Memorial Gatherings Pay Tribute to the Late Jimmy McIntosh MBE

Two memorial services commemorate and celebrate the contribution to piping of Jimmy McIntosh MBE, who left us earlier this year.  

The first was held on November 13th in Anderson, South Carolina, where we lived latterly. Piping friends from five nearby states and local friends and acquaintances gathered for a service and a ceilidh. Music continued late into the evening at the McIntosh residence. 

By Joyce McIntosh

The second memorial service will be on November 27th outside Pittsburgh, PA, where Jimmy taught at Carnegie Mellon University (CMU) and spent so many productive years teaching piping to people from near and far, as well as developing a successful youth pipe band. 

At the last count, there will be attendees from at least nine states and two Canadian provinces at this service.

The service will be held in the same church where Jimmy and I were married in 1984 and on a very similar date.  The current minister, being very interested in the Scottish roots of the Presbyterian Church, as well as Jimmy’s roots, has organised tartan banners to be hung in the sanctuary, as well as the Saltire and Lion Rampant flags. Caledonia tartan will drape the altar.  

During the service four piobaireachd grounds will be played by four of Jimmy’s top students each playing a tune he had requested:  Beloved Scotland – Amy Garson, Park Piob. #2 – Mike Cusack, Lament for Patrick Og – Nick Hudson, and Lament for the Children – Andrew Carlisle.

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Heralding the arrival of the closer family will be three of Jimmy’s first CMU students playing Bonnie Glenshee, a tune written by Jimmy.  As the family leaves, they will be accompanied by two of Jimmy’s youngest students in the Balmoral Highlanders band (now adults who have gone on to play in Grade 1 bands), playing the tune, Andrew Carnegie, also written by Jimmy.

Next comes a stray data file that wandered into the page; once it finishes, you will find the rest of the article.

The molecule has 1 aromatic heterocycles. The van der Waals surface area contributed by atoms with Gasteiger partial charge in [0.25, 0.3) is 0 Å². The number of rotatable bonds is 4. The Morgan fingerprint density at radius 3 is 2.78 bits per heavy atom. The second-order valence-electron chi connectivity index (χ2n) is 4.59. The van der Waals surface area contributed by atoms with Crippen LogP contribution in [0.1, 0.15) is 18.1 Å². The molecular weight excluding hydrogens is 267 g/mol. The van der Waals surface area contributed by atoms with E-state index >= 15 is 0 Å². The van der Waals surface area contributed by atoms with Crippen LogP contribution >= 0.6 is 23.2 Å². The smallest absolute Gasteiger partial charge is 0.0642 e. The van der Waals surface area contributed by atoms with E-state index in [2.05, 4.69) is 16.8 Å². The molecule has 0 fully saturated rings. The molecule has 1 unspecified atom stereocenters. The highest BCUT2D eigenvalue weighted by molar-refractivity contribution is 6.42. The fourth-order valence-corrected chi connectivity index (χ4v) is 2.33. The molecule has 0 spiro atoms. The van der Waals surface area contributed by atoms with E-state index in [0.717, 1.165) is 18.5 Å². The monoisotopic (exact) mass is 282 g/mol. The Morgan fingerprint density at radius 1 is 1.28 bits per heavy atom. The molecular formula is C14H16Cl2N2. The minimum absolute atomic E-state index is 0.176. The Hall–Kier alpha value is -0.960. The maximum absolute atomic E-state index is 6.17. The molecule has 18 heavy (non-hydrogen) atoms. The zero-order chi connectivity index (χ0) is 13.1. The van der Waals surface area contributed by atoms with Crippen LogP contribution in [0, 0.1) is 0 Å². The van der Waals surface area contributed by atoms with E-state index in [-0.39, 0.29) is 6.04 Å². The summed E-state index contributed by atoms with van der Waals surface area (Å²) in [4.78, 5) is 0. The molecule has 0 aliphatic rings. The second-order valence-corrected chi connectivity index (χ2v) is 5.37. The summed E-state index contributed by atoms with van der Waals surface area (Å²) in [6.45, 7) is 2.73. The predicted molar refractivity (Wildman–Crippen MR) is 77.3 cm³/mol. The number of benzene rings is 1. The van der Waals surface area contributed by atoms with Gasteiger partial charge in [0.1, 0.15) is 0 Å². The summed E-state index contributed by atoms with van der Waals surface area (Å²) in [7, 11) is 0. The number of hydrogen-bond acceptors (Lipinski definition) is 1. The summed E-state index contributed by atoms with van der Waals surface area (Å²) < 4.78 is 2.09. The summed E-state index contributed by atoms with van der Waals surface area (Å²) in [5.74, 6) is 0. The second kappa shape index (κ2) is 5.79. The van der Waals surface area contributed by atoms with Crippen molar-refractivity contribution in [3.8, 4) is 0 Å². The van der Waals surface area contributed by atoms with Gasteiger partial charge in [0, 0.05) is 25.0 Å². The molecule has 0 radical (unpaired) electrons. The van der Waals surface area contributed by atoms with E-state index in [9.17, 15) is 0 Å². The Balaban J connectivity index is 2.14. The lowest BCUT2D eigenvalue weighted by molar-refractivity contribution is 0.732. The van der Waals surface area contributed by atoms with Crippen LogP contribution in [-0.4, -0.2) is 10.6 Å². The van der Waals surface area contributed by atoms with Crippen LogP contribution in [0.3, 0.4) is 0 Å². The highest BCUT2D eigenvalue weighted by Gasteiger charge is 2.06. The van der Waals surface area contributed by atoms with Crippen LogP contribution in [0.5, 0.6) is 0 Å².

Invited guests will then move on to a different venue for the reception, a meal and a ceilidh.  It is expected that many of the pipers present will be happy to give a tune.  There will also be dancers, fiddlers, and some further tributes given. It promises to be a very appropriate celebration of Jimmy’s long, productive life.

Due to covid restrictions at the church and reception facilities, attendance can be by invitation only and is near capacity. 

Cameron McIntosh with his mother Joyce at the South Carolina gathering

Jimmy devoted his life to teaching piobaireachd, and he conveyed the music as he was taught it by Bob Brown and Bob Nicol, the ‘Bobs of Balmoral’, in a tradition going back to the MacCrimmons on the isle of Skye.

Many of Jimmy’s students have achieved great success, winning the top prizes in Scotland and North America. It was Jimmy’s wish to create a scholarship enabling promising pipers to learn from those he taught in the Balmoral Tradition so they might continue to carry the torch that was handed to him by Brown and Nicol.

To this end, a scholarship has been inaugurated in Jimmy’s name and applications are being accepted now. Contact for more details.

If you would like to support the scholarship fund, donations can be made to Pittsburgh
Piping Society. Please write: ‘Jimmy McIntosh MBE Piobaireachd Scholarship Fund’ or simply ‘scholarship fund’ on the memo line. Mail cheques to: Palmer Shonk, 739 Taylor Ave., Pittsburgh, PA 15202, USA.

You can also donate via PayPal at this link:

The Pittsburgh Piping Society is a 501(c)3 charitable organization and all donations are tax deductible.

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